China, cyber-security, espionage, Huawei, legalism, Michael Hiltzik, national security, Our So-Called Foreign Policy, precautionary principle, rule of law, state capitalism, The Economist, transparency
Anyone still harboring doubts that China’s government and its allies in the American offshoring lobby have snookered otherwise smart reporters about the nature of the PRC’s economic system and how best to cope with it? If so, look no further than Michael Hiltzik’s new Los Angeles Times column about Huawei.
According to Hiltzik, the telecommunications giant has been largely shut out of the U.S. market by “commercial xenophobia.” The U.S. government, he writes, has not officially banned the sale of Huawei products. But it’s accomplished this aim for all intents and purposes “through bureaucratic winks and hints” that are based on a Congressional committee report that was “long on innuendo and short on hard information.” As a result, Huawei has been unfairly forced to prove a negative – that it is not assisting Chinese government espionage efforts.
Here of course is the problem. Hiltzik – and other apologists for China, like The Economist magazine he seems to consider gospel on such matters – apparently believe that Chinese companies like Huawei are as transparent as private sector companies everywhere. In their view, non-Chinese authorities have ready access to corporate records at Huawei and other Chinese companies, and face no difficulties in determining these firms’ ties to Beijing, and even any spying they may be carrying out. So it’s manifestly unjust to base policy on observation’s like the Congressional report’s conclusion that “China has the means, opportunity, and motive to use telecommunications companies for malicious purposes.”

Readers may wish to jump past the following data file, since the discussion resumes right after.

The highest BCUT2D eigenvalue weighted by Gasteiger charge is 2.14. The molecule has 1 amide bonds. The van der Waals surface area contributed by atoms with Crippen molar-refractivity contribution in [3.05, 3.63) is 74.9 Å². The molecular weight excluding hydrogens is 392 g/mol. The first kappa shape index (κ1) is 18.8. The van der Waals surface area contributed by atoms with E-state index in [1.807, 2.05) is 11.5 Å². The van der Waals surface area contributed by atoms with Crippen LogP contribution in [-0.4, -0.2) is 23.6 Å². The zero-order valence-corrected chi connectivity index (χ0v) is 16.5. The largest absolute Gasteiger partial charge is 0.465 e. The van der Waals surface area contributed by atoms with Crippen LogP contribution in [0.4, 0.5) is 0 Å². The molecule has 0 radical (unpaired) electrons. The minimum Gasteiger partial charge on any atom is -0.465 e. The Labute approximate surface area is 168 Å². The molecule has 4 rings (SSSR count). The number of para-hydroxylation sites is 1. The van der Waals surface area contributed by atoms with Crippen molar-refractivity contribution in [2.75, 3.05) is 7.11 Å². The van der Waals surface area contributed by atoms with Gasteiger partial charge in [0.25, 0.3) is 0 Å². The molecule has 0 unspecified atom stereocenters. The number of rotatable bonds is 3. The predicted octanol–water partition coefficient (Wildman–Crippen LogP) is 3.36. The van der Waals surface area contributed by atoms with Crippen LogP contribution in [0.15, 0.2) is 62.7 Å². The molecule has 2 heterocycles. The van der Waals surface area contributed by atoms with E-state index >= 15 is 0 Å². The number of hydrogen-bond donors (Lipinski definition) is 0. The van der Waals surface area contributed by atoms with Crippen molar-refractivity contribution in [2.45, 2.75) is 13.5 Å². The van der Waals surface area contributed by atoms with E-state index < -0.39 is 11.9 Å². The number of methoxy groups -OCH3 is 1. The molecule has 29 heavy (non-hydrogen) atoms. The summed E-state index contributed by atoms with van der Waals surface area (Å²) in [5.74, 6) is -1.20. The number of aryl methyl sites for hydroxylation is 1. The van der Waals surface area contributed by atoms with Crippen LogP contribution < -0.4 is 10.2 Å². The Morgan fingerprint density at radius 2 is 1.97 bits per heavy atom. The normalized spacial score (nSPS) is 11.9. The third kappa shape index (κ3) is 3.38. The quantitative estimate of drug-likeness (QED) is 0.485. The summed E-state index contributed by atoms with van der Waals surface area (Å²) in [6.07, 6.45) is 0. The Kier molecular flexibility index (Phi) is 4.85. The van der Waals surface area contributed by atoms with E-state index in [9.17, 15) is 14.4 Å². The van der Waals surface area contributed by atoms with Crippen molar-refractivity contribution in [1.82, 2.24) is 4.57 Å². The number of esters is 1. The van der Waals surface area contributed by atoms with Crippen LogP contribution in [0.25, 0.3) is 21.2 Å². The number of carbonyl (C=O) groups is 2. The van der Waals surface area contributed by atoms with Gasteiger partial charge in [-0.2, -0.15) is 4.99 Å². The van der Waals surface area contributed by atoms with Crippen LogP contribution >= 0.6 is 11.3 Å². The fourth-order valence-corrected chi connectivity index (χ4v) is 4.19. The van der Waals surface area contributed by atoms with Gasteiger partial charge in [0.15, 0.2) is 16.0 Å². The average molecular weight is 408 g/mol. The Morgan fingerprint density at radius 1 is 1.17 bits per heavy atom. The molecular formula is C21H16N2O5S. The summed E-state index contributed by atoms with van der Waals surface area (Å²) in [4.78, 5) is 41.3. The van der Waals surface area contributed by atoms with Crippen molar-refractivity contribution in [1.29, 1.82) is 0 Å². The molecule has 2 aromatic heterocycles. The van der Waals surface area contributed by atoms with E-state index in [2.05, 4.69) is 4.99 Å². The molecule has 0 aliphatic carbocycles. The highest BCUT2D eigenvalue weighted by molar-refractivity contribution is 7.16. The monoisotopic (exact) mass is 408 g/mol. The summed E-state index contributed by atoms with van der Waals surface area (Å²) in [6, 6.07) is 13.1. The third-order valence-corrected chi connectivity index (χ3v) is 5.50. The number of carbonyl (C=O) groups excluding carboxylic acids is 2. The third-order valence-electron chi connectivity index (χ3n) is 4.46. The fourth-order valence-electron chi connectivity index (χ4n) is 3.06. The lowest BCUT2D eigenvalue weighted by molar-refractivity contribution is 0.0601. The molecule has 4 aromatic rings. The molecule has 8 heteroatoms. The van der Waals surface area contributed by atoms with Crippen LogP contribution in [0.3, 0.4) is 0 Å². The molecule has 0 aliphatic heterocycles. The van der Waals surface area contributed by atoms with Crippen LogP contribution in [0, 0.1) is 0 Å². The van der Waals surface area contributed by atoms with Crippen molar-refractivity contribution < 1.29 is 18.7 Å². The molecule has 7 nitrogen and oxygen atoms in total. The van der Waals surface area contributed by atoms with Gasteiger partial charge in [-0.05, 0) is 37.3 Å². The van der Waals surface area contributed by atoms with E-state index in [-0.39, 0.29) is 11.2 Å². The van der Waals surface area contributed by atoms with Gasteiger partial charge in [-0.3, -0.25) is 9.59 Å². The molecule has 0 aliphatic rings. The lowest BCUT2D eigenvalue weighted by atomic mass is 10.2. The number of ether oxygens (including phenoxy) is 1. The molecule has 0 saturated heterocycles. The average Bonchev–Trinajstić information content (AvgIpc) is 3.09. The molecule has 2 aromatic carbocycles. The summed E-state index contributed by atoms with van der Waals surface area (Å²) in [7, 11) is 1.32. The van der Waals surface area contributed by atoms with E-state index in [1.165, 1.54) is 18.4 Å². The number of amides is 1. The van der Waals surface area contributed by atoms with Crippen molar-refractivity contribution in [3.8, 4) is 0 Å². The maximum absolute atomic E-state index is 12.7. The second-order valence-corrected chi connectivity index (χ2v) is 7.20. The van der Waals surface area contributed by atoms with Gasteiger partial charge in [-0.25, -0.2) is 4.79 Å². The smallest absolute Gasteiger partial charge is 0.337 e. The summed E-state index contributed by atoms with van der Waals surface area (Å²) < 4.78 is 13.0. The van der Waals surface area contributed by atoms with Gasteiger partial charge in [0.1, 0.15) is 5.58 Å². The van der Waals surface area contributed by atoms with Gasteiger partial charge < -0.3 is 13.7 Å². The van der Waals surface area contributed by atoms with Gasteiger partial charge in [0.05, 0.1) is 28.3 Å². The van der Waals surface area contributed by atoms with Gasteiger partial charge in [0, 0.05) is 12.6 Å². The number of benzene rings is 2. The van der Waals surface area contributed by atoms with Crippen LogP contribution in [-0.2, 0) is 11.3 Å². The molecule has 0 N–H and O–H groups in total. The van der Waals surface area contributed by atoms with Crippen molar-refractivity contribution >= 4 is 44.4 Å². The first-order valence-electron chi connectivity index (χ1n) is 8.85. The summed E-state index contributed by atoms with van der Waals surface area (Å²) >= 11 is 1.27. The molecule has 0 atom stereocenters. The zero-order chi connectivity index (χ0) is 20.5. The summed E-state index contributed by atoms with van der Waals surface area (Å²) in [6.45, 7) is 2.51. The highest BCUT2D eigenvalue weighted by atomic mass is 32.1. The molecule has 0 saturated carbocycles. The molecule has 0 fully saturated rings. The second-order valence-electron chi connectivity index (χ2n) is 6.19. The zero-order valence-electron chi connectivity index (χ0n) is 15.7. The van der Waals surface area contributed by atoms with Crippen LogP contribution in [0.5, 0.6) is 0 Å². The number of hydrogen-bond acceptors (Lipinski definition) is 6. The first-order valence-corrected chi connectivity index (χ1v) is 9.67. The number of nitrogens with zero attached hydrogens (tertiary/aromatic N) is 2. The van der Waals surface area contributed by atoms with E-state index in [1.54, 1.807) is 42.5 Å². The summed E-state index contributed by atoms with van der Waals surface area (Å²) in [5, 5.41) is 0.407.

Even if China didn’t have a scary record of government-sponsored cyber-hacking, these views might be reasonable – if China had anything remotely like a free market economy where reasonably bright lines separate the public and private sectors, or if China’s legal and corporate governance systems were based on anything remotely like the free flow of knowledge and rule of law. But who possessing a working brain really believes any of those propositions?
In fact, because China (and many other countries run by opaque bureaucracies and lacking rule of law traditions) are so fundamentally different from the United States, dealing with it with American legal principles that are justly revered in U.S. domestic affairs too often turns policy into an idiot.
As I wrote shortly after the Congress’ Huawei report came out, “because China is so thoroughly different and troublesome, handling it conventionally could amount to waiting for potential intelligence or security debacles to become actual. So the only responsible approach is precautionary — placing a heavy burden on China’s state capitalist system to prove its innocence.” Two years later, a major problem with America’s China policy is that Washington’s approach to Huawei remains an all-too-exceptional example of rejecting policy idiocy and embracing common sense.